Without the Grail's protection, Britain lies parched and barren, a demon-haunted landscape where sulfurous vapors taint ther air. To find the Grail, Arthor's mother, Ygrane, must strike a dark bargain with Bright Night, elf-prince of the "pale people,"in the hollow hills. Merlin must use his magic to show the way. But it is Arthor himself who must confront the Serpent, Sword in hand.

A.A.. Atanasio's epic retelling of humankind's most powerful legend weaves together, for the first time, the hallowed yarn of ancient Arthurian lore and the shimmering strands of modern quantum science.

... Read more

Customer Reviews (6)

4-0 out of 5 stars Reality (?) bites.
Finally, a multi-faceted, richly textured, thought-provoking and deeply woven and embroidered series of "tales" from a rather masterful story-teller who treats his readers as cogent listeners capable of keeping the various skeins of this historical, cultural, psychosociological and demi-religious tapestry flowing.As an avid and voracious reader with somewhat eclectic tastes, I find Mr. Attanasio's spinning of the threads of these tales to be highly intelligent, deeply fascinating, richly image-evocative and teleportational.So much more so than the typical Freudean psychic-cleansing pap that many current editors seem to qualify as saleable fiction.Yes, life is not easy and we all have our "crosses" to bear; however, can't we have a little more story-telling and a little less Freudean-couch revelations? Occassionally, as with any modern-day story-teller, he has to fall back into reiterrations in order to keep those not willing or able to invest the time and/or money in the preceding tales up with the mulitlayered goings-on in these tales; and yes, he sometimes strays across to "New Age-Feel Good" whining or carping.Yet, his characters for the most part are so fully fleshed and "real" that I feel I'mstanding, next to, or even looking out of the eyes of, each narrating character.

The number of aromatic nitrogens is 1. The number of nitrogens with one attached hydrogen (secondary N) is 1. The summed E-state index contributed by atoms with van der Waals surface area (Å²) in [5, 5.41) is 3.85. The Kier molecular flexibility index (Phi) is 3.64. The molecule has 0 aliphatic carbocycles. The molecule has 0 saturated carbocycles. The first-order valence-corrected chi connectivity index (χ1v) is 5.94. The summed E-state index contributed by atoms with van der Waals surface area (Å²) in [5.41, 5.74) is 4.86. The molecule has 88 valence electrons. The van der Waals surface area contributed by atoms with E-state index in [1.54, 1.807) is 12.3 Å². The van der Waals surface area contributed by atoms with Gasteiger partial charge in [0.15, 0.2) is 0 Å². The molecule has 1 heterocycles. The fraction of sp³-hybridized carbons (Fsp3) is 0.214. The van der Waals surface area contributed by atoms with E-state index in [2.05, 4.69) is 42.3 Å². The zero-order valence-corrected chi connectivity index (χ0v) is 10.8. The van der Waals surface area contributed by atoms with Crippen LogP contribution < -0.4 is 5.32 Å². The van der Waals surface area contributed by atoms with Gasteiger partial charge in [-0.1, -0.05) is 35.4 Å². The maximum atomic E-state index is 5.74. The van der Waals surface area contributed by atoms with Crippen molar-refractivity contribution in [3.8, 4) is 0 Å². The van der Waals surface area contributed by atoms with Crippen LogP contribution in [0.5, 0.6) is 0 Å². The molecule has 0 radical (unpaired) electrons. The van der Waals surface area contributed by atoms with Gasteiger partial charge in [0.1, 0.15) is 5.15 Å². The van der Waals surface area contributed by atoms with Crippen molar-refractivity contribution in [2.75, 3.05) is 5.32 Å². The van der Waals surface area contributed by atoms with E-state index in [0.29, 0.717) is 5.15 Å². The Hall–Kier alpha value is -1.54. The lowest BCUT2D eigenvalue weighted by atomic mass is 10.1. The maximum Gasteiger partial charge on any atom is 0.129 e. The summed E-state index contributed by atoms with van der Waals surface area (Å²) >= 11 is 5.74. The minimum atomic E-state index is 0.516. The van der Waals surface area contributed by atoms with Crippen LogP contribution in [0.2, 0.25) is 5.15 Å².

To be honest, I haven't watched TV since I got hooked on the first book of this Middle Earth adventure, nor even listened to the stereo, as the lyricality of this writing, and the characters, both human and demiurge (sometimes even animal) has enraptured all of my senses, especially my own little dreamworld.He has also led me into new forays through the almost-forgotten magical pleasures of my local library, seeking further illumination on Celtic, Drudic, Christian, British, magical and other tangential gems tossed out as asides in his tale.What an extra-special, unexpected treat!Challenge yourself to reasses your own "reality". Wrap yourself up in these tales.

3-0 out of 5 stars I should like this series more, but. . .